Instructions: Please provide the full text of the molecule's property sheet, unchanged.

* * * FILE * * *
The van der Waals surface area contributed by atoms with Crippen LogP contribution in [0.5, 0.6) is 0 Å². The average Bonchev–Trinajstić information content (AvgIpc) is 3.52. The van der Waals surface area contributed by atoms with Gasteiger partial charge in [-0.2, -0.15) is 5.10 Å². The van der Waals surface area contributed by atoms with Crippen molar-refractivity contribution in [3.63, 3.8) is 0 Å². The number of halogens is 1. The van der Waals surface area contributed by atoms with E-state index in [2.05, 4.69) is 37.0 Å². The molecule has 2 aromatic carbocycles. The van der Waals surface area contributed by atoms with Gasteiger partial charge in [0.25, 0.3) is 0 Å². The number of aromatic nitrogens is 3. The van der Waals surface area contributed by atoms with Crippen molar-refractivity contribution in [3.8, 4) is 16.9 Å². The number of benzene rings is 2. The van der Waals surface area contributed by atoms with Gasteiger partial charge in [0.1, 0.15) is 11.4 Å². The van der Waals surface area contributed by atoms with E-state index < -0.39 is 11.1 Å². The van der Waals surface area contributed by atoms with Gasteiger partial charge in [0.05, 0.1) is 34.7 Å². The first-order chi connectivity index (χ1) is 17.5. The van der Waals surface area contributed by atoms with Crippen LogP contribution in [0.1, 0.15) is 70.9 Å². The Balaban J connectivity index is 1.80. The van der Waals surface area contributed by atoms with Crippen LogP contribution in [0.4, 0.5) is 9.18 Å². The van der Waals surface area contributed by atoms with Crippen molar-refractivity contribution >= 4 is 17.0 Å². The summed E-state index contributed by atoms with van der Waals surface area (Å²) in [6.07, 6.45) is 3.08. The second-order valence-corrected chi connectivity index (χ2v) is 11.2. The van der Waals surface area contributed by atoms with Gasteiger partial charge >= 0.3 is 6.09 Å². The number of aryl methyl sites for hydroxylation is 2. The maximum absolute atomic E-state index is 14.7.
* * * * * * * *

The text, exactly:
The van der Waals surface area contributed by atoms with Crippen LogP contribution in [0.5, 0.6) is 0 Å². The average Bonchev–Trinajstić information content (AvgIpc) is 3.52. The van der Waals surface area contributed by atoms with Gasteiger partial charge in [-0.2, -0.15) is 5.10 Å². The van der Waals surface area contributed by atoms with Crippen molar-refractivity contribution in [3.63, 3.8) is 0 Å². The number of halogens is 1. The van der Waals surface area contributed by atoms with E-state index in [2.05, 4.69) is 37.0 Å². The molecule has 2 aromatic carbocycles. The van der Waals surface area contributed by atoms with Gasteiger partial charge in [0.25, 0.3) is 0 Å². The number of aromatic nitrogens is 3. The van der Waals surface area contributed by atoms with Crippen molar-refractivity contribution in [3.8, 4) is 16.9 Å². The number of benzene rings is 2. The van der Waals surface area contributed by atoms with Gasteiger partial charge in [0.1, 0.15) is 11.4 Å². The van der Waals surface area contributed by atoms with E-state index < -0.39 is 11.1 Å². The van der Waals surface area contributed by atoms with Gasteiger partial charge in [0.05, 0.1) is 34.7 Å². The first-order chi connectivity index (χ1) is 17.5. The van der Waals surface area contributed by atoms with Crippen LogP contribution in [0.1, 0.15) is 70.9 Å². The Balaban J connectivity index is 1.80. The van der Waals surface area contributed by atoms with Crippen LogP contribution in [0.4, 0.5) is 9.18 Å². The van der Waals surface area contributed by atoms with Crippen molar-refractivity contribution >= 4 is 17.0 Å². The summed E-state index contributed by atoms with van der Waals surface area (Å²) in [6.07, 6.45) is 3.08. The second-order valence-corrected chi connectivity index (χ2v) is 11.2. The van der Waals surface area contributed by atoms with Gasteiger partial charge >= 0.3 is 6.09 Å². The number of aryl methyl sites for hydroxylation is 2. The maximum absolute atomic E-state index is 14.7.